Watching Nine and a Half Weeks in one sitting is an odd start to the day, to say the least.
But that’s exactly what I wanted to do after Sean Bean (the one who dies in almost every movie, aka Ned Stark) was virtually busted for saying he wanted more spontaneity in movie sex scenes.
Actresses who can’t match either Bean’s talent or filmography race to explain that it’s a good thing that there are already choreographers for the erotic scenes so that someone doesn’t accidentally or not so accidentally touch them on the butt.
Oh, how much safer it is that every kiss and every touch is carefully coordinated so that there won’t be another #MeToo!
It’s probably safer, but it also helped drive the good sex out of the cinema.
Intimate scenes can no longer be called intimate at all, because they are more sterile than a newly opened pharmacy. Rachel Zegler, who protested Bean’s words, said she felt more comfortable on set because there was a choreographer for the hotter shots.
How much safer, since Zegler only has to exchange a few kisses with her on-screen partner, sans tongue, of course.
Out of fear and feigned celebration, Hollywood reduced eroticism to looks and the occasional touch. American society, which secretly consumes monstrous doses of porn, decided that for the sake of peace of mind it would be wisest to erase sex from its cinema productions.
And there is logic in this, because there is always the chance that an actress will regret that she once showed a little more flesh and passion than necessary. Even “50 Shades of Grey”, supposedly an emanation of modern eroticism and bold sex, was filmed shyly, somewhat shyly, and the chemistry between the characters was simply absent.
However, we, the viewers, remember the titles like “Primal Instinct”, “Boogie Nights”, “The Secretary”, “Eyes Wide Shut”. We remember how the fake orgasm in “When Harry Met Sally” brought real orgasms.
Between Sharon Stone and Michael Douglas, Maggie Gyllenhaal and James Spader, between Tom Cruise and Nicole Kidman, such currents flow on the screen that it even hits us. And no matter how many times we watch these films, we will always shiver because the footage is sincere, candid, shot and played with desire.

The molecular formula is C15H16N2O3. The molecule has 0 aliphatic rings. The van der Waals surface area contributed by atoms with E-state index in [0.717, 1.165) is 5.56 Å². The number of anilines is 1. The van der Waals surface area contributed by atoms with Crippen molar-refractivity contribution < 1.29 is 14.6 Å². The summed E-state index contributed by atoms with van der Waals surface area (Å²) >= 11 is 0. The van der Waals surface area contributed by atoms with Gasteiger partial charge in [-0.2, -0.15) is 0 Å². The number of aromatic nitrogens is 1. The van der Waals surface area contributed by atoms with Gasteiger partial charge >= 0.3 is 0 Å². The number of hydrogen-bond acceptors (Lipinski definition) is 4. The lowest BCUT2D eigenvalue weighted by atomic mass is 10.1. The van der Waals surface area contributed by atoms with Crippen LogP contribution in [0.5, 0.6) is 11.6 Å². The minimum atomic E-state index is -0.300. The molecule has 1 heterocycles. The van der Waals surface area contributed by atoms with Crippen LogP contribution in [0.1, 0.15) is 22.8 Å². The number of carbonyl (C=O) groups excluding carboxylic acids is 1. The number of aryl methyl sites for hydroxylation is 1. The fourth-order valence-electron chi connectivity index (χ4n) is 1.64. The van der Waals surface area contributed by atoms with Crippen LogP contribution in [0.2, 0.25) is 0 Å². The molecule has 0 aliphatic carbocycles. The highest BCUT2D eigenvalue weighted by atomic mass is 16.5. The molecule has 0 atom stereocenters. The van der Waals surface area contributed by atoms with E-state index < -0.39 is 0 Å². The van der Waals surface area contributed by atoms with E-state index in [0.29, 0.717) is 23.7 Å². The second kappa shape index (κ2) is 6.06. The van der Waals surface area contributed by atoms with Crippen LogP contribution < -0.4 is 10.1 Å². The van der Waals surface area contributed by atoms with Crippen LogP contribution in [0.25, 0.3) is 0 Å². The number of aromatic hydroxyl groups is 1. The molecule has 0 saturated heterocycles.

I’m watching “Nine and a Half Weeks” and I can’t imagine how someone called a sex scene specialist stood on the sidelines instructing Kim Basinger and Mickey Rourke on the most erotic way to eat cocktail cherries, shower themselves with champagne and have cinematic sex.
Now there are clearly such specialists, at least on paper, but in practice they erase the last drops of passion from the films they stand behind. For shock doses of erotica, goofy movies like “After”, “365 days” and the series Bridgerton are accepted, you will forgive me for the bad examples.
According to women’s magazines such as Cosmopolitan, these productions were even “better than porn”, although at least there is some realism in the adult industry. Such has long been missing in conventional cinema, where more and more often women have sex in bras.
And we are left with the hope that the wave of #MeToo will eventually pass and real cinematic sex will resurface in its wake.
But not the self-serving one that we see in Bridgerton and “365 days”, but those that are exactly in place and with all their density and saturation only help the development of the plot.
Yes, Hollywood, thank you in advance for the moment you come to your senses!